My very first job was in an Internet Service Provider. I was a technical support co-op solving connectivity issues in a time connectivity was an issue that didn’t solve by itself. My boss was known by his incredible talent to concentrate in multiple things at the same time. He challenged every theory about focus and could talk to you while listening to a sales representative, answering emails and thinking about the weekend. He was and I think he still is multi-threaded. When practising sports, instead of picking running or swimming or biking, he went for triathlon, iron-man, ultra-man, you name it. I can only admire him because I personally have a single focus ability and leave multi-threading for computers. Coincidence or not, my focus today is multi-threading in Go.
In my previous post, I applied the Strategy Pattern to get stock prices from different sources in Go. The code was designed to visit one stock exchange service at a time, but depending on the number of services to connect to, the response time could increase linearly, even with the trick to search stocks in bulks.
Looking closely, no record is processed by more than one exchange. So, the data is certainly sharded by exchange. It means they can be processed in parallel without the risk of concurrent access that may lead to race conditions. On the other hand, we have to find a way that processes wait for one another until the stocks are filled with prices, and then return to the caller.
With these non-functional requirements in mind, what is the impact of this design change on the code? Surprisingly minimal. Since we adhered to the strategy pattern contract, the strategies are kept unchanged and we only need to adapt the caller, which is the function
searchStocks(). Let’s take a look at the original implementation:
The following optimized implementation preserves the existing code and adds a few more lines related to the way Go implements multithreading - known as Goroutines. The function signature is preserved and only the body changes. It means there is no impact outside of its scope.
The function starts creating a channel, which is a way to collect and share data among goroutines. In this case, the channel collects eventual errors to be handled later. In the sequence, it creates a WaitGroup, one of Go’s synchronisation primitives, that waits for a collection of goroutines to finish. In the loop, we launch a goroutine for each exchange strategy (
go func()), fetching prices in parallel. After the loop,
wg.Wait() waits for all goroutines to finish before continuing.
In theory, working on one thing at a time isn’t always the fastest way to finish a task, but we need to demonstrate goroutines will actually make a difference. Fortunately, we don’t have to look elsewhere because Go offers benchmarking out of the box. It is part of the Go testing package. To make a fair comparison, we are going to make a few changes:
- Make the sequential and parallel versions of the function
searchStocksavailable. For that, we need to give them different names:
- Add an extra caller to match the two available functions:
Now we are ready to write the benchmarking functions, one for each of the above functions:
Benchmark is part of testing so it is placed and written like such. To create a benchmark, we prefix a function with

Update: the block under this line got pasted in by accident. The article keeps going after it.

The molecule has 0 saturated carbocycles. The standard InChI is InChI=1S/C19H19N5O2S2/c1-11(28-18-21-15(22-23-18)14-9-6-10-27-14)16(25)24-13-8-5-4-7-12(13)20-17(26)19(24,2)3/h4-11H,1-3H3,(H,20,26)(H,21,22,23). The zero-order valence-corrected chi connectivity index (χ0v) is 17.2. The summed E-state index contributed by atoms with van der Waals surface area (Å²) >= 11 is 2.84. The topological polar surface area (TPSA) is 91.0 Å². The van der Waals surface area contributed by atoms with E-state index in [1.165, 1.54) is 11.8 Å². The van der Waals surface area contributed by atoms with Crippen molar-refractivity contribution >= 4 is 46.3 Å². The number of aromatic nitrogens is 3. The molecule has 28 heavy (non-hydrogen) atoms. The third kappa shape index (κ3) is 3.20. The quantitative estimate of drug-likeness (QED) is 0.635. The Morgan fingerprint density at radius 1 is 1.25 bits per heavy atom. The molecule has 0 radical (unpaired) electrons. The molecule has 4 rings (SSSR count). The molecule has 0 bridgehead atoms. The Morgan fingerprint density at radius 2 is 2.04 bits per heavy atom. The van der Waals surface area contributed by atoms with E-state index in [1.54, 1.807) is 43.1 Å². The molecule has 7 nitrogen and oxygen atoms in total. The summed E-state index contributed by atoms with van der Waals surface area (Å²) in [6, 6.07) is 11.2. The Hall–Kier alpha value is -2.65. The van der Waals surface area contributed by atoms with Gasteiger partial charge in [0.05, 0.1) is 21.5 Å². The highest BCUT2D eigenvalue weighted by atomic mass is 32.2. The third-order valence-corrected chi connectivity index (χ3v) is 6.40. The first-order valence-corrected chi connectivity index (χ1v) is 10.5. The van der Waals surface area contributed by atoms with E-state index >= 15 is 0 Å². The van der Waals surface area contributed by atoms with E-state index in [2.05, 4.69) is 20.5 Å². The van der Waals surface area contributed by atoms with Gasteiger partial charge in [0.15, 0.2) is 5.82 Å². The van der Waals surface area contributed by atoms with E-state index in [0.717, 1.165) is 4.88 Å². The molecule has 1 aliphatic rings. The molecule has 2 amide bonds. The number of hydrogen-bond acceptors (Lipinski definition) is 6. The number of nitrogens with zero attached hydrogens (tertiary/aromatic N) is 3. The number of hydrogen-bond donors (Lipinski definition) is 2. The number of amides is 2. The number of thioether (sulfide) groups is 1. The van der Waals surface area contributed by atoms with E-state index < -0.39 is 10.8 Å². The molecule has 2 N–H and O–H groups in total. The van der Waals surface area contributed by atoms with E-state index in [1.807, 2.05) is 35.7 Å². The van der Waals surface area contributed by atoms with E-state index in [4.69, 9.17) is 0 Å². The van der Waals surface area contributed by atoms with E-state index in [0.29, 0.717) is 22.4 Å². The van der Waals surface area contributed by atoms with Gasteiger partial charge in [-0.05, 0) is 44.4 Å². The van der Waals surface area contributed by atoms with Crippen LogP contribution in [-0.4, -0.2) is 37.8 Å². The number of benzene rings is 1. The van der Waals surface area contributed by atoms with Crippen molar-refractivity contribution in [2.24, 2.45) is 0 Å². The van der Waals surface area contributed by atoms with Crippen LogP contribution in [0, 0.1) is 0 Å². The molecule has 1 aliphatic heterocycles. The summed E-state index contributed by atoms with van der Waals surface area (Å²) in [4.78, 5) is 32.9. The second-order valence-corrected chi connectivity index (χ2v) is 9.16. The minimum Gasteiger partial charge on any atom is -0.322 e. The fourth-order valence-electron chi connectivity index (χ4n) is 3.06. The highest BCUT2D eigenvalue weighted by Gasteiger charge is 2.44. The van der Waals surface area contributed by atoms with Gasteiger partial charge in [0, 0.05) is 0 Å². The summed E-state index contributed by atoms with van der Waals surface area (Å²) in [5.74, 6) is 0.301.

Benchmark and put it in a
_test.go file. The difference from a test is that each function runs several times. The value of b.N increases at every call until the runner is satisfied with the stability of the benchmark. Assuming that our main package is in the file
pricing.go and the test file
pricing_test.go is right beside it, we can execute the benchmark this way:
$ go test -bench=.
. matches all benchmarks in the main (
trade) package. The result of the execution looks like this:
$ go test -bench=. goos: linux goarch: amd64 pkg: trade BenchmarkGetPricesInSequence-8 1802668 607 ns/op BenchmarkGetPricesInParallel-8 390738 2883 ns/op PASS ok trade 4.005s
It starts showing the operating system (
goos: linux), the processor architecture (
goarch: amd64), and the main package name (
pkg: trade), giving some context about where the benchmark was executed. Then it lists all the executed benchmarks where each line shows the executed benchmark (
BenchmarkGetPricesInParallel), the number of CPUs involved (
8), the number of times it was executed (
390738), and how long it took in nanoseconds (
The results look blazingly fast because there is nothing in the
search() methods. But the impact of adding goroutines to the code is noticiable, with a difference of 2276 nanoseconds (or 0.002 miliseconds). That’s the price we have to pay to run the searches in parallel. If there isn’t much to do then this price might be expensive (up to 4.7 times more expensive), but what happens if each search method takes 1 ms to run? We added
time.Sleep(time.Millisecond) in there and look at what we get:
$ go test -bench=. goos: linux goarch: amd64 pkg: trade BenchmarkGetPricesInSequence-8 344 3475598 ns/op BenchmarkGetPricesInParallel-8 1022 1209255 ns/op PASS ok trade 2.911s
GetPricesInParallel is now almost 3x faster, which is the expected result, since the three
search() methods are running at the same time. So, we don’t have to do much to start enjoying the benefits of goroutines. They are so low cost that a single cpu can do a decent job too:
$ go test -bench=. -cpu=1 BenchmarkGetPricesInSequence 348 3460908 ns/op BenchmarkGetPricesInParallel 1036 1183913 ns/op
A full implementation of the benchmarked code is available in my Blog Examples Repo.
In addition to presenting Goroutines, I also wanted to show that it was a delightful experience to maintain a code designed with patterns. Donald E. Knuth once said that “premature optization is the root of all evil” because it may lead to abuse, with a strong negative impact on debugging and maintenance. So, considering optimization in a second moment has shown how little we changed to achieve a better result.